The Disparities in Maternal Mortality Rates in the US are Alarming – it’s Time to Act


In addition to her work exploring the intricacies of the FemTech sector, SensisHealth Managing Director Sharon Carothers' article for FEMTECHWORLD highlights the "maternal mortality divide" in the U.S., elucidating the dichotomy between how our country addresses maternal health for White women versus their Black peers. 

In a country that is considered both a highly developed and influential nation, it is a shocking fact that the United States "has the worst maternal health outcomes of all high-income countries." Yet, considering our nation’s deeply rooted history of racism, both in our public policies and our private practices, it is unfortunately less surprising that, as Carothers notes, much of the reason for our poor reputation in maternal health is due primarily to the mortality rate of Black American women. Carothers further explains that, in 2020 alone, the maternal mortality rate for Black women was three times higher than that of White women– a staggering "44.3 deaths per 100,000 live births, compared to 14.9 for White women."

This is another example of an even wider issue in the US surrounding the quality and access of care among people of color, notably Black women. Not only are Black women in America more likely to live in poverty, but they are also more likely to lack access to proper health care and health resources at large. Even when they have access to healthcare, Black women face another barrier; as Carothers points out, Black women are "often not taken seriously when they report symptoms and are more likely to be dismissed by health care professionals." This creates a wide gap between Black women and the treatments and care they need, whether that be due to the collective racism of our health care industry at large and/or the individualistic racism that they face from their doctors. 

In a country that wields as much power, influence, and monetary capitol as the U.S., it should never be true that the mortality rates of any of our mothers are "identical to some of the poorest countries in the world." We have the resources and tools to better maternal care for women of color, both in terms of our pockets and our mindsets.  Carothers poignantly states that we need a holistic approach that encompasses and addresses the multiple variables that have led us to this great disparity and systemic failure, whether that be providing better access to healthcare, improving maternal education, addressing the racist roots of the healthcare system, or exploring future technological developments that could facilitate better data sharing and resources among health providers and mothers alike concerning Black maternal care.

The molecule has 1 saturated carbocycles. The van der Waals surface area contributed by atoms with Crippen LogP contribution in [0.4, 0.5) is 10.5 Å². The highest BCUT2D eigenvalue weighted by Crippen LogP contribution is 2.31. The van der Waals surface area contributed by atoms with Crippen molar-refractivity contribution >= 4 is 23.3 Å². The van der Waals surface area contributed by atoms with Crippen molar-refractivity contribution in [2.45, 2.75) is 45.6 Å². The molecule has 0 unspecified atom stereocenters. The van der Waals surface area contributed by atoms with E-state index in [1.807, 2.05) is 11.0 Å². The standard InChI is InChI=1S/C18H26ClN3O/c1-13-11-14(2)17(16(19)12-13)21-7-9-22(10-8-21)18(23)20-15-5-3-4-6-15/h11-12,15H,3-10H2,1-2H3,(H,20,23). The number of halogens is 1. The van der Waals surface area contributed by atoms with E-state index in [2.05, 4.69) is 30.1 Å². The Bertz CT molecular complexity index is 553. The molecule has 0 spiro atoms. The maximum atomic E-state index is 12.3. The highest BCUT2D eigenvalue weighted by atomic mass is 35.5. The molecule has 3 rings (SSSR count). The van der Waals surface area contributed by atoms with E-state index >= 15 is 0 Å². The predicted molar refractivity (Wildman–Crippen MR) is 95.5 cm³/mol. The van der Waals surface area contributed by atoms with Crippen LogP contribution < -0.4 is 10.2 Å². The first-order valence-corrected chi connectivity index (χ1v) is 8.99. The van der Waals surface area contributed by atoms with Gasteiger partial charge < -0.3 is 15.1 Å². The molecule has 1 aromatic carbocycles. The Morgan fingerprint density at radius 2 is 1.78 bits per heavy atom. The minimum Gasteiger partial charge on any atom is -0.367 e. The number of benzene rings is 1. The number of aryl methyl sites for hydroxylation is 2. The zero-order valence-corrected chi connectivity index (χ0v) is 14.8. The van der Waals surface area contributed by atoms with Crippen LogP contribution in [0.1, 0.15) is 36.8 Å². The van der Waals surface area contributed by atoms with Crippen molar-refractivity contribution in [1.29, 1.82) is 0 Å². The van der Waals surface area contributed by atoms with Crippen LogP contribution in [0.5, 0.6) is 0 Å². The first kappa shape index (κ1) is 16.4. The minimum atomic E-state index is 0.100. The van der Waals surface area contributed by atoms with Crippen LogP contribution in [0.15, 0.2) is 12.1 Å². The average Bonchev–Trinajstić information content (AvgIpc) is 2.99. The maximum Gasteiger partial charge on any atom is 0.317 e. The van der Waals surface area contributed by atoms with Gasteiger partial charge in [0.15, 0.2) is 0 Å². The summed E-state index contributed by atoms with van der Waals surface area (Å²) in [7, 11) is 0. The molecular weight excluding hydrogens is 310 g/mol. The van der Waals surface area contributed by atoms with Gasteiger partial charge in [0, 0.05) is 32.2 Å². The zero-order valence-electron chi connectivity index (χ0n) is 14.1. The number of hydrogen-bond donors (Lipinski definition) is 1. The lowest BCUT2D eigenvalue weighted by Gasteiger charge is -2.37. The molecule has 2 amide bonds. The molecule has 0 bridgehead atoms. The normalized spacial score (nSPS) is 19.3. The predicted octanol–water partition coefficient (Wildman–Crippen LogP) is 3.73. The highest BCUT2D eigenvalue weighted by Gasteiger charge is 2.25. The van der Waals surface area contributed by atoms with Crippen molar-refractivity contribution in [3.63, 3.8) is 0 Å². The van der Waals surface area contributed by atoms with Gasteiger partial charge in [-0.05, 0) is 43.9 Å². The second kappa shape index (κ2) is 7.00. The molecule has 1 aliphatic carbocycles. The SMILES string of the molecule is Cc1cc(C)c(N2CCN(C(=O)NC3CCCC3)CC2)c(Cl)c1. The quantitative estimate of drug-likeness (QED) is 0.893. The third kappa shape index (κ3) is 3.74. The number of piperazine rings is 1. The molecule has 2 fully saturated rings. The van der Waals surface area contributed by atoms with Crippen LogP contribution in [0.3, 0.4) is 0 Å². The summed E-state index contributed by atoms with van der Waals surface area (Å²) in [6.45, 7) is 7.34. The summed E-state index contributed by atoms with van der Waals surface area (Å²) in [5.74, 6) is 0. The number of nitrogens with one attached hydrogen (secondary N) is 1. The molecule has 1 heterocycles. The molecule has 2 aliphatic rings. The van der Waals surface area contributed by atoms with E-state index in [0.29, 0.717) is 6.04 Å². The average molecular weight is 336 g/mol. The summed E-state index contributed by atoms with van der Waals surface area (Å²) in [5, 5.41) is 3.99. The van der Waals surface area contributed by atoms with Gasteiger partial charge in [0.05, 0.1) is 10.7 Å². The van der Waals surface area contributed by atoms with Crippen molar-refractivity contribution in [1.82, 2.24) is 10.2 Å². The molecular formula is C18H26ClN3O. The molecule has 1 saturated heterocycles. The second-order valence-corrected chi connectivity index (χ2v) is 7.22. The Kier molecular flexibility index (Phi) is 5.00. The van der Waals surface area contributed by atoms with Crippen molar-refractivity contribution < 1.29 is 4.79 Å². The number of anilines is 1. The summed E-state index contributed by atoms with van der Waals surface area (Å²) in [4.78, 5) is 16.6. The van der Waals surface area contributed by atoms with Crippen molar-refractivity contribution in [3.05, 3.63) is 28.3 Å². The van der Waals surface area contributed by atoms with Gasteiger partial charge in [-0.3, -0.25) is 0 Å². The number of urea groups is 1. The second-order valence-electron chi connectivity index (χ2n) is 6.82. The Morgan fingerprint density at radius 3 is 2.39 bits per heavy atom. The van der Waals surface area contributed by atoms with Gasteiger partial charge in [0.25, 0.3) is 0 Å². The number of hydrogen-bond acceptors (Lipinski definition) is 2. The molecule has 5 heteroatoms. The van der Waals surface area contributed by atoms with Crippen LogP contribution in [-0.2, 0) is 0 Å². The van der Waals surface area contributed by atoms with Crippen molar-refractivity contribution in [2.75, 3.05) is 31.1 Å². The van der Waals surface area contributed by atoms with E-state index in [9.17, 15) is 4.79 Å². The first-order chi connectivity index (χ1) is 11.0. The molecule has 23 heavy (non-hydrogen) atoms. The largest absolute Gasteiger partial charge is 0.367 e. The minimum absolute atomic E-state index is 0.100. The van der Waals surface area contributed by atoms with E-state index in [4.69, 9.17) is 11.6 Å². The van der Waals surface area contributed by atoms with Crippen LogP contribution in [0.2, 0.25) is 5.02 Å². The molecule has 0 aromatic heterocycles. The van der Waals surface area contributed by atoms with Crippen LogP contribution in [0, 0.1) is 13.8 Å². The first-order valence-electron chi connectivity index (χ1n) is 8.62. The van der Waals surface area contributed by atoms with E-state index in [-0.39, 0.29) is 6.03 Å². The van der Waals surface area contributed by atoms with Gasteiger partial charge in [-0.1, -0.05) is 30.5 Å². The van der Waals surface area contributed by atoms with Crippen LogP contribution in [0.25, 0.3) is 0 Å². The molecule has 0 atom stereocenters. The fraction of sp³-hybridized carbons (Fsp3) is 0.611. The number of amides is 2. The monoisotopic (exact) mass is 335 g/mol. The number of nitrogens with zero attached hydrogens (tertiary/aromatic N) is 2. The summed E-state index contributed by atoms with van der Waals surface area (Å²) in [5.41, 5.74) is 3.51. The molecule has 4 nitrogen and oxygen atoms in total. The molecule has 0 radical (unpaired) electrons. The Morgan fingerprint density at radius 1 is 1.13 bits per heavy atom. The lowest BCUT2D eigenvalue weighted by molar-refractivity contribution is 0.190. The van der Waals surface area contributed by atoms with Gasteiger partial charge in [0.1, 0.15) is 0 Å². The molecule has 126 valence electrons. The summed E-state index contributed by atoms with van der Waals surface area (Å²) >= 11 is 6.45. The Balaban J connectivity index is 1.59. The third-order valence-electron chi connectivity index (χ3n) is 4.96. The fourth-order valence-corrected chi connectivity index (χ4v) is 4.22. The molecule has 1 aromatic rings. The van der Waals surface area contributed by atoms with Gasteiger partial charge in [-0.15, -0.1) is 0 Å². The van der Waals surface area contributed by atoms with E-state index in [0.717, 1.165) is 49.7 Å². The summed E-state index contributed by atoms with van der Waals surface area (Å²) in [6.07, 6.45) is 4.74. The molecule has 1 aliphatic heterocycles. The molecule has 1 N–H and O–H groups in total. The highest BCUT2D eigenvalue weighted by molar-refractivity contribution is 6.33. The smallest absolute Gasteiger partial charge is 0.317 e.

For an issue that is both widely social and deeply personal, it will not be a one size fits all solution. But what we can do is pay mind– and money– to the organizations and projects in place working to alleviate the gross disparity in our maternal care; for example, community organization Black Mama's Matter Alliance (BMMA), which seeks to fund and "drive research, advocate and shift culture for Black maternal health, rights, and justice." Whether it be supporting an organization, an app, a study, or a policy, it is urgent that we ask ourselves what action can we take now to address the maternal mortality divide.